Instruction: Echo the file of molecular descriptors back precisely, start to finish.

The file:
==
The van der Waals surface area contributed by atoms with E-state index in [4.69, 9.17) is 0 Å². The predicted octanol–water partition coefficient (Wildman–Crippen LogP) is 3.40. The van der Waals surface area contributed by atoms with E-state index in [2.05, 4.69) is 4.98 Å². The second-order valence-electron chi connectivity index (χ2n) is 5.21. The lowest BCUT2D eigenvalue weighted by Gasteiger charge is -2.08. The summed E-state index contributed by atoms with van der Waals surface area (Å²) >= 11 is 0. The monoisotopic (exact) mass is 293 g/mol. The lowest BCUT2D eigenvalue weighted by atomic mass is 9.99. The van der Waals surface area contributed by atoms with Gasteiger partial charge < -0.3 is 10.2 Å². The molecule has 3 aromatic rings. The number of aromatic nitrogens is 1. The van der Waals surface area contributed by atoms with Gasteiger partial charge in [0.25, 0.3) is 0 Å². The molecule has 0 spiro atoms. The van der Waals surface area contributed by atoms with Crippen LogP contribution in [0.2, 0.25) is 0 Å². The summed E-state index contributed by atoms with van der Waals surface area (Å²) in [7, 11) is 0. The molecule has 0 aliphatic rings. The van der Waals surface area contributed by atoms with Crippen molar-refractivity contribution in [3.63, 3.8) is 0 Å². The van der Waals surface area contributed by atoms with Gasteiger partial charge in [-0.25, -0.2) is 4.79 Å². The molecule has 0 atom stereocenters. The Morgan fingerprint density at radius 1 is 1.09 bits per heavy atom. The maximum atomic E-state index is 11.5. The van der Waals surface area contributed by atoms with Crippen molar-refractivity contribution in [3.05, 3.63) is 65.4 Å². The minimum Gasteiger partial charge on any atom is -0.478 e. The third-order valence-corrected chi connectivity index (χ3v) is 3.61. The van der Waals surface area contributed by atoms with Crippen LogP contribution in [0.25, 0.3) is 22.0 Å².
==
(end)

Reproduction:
The van der Waals surface area contributed by atoms with E-state index in [4.69, 9.17) is 0 Å². The predicted octanol–water partition coefficient (Wildman–Crippen LogP) is 3.40. The van der Waals surface area contributed by atoms with E-state index in [2.05, 4.69) is 4.98 Å². The second-order valence-electron chi connectivity index (χ2n) is 5.21. The lowest BCUT2D eigenvalue weighted by Gasteiger charge is -2.08. The summed E-state index contributed by atoms with van der Waals surface area (Å²) >= 11 is 0. The monoisotopic (exact) mass is 293 g/mol. The lowest BCUT2D eigenvalue weighted by atomic mass is 9.99. The van der Waals surface area contributed by atoms with Gasteiger partial charge < -0.3 is 10.2 Å². The molecule has 3 aromatic rings. The number of aromatic nitrogens is 1. The van der Waals surface area contributed by atoms with Gasteiger partial charge in [0.25, 0.3) is 0 Å². The molecule has 0 spiro atoms. The van der Waals surface area contributed by atoms with Crippen LogP contribution in [0.2, 0.25) is 0 Å². The summed E-state index contributed by atoms with van der Waals surface area (Å²) in [7, 11) is 0. The molecule has 0 aliphatic rings. The van der Waals surface area contributed by atoms with Crippen molar-refractivity contribution in [3.63, 3.8) is 0 Å². The van der Waals surface area contributed by atoms with Gasteiger partial charge in [-0.25, -0.2) is 4.79 Å². The molecule has 0 atom stereocenters. The Morgan fingerprint density at radius 1 is 1.09 bits per heavy atom. The maximum atomic E-state index is 11.5. The van der Waals surface area contributed by atoms with Crippen molar-refractivity contribution in [3.05, 3.63) is 65.4 Å². The minimum Gasteiger partial charge on any atom is -0.478 e. The third-order valence-corrected chi connectivity index (χ3v) is 3.61. The van der Waals surface area contributed by atoms with Crippen LogP contribution in [0.25, 0.3) is 22.0 Å².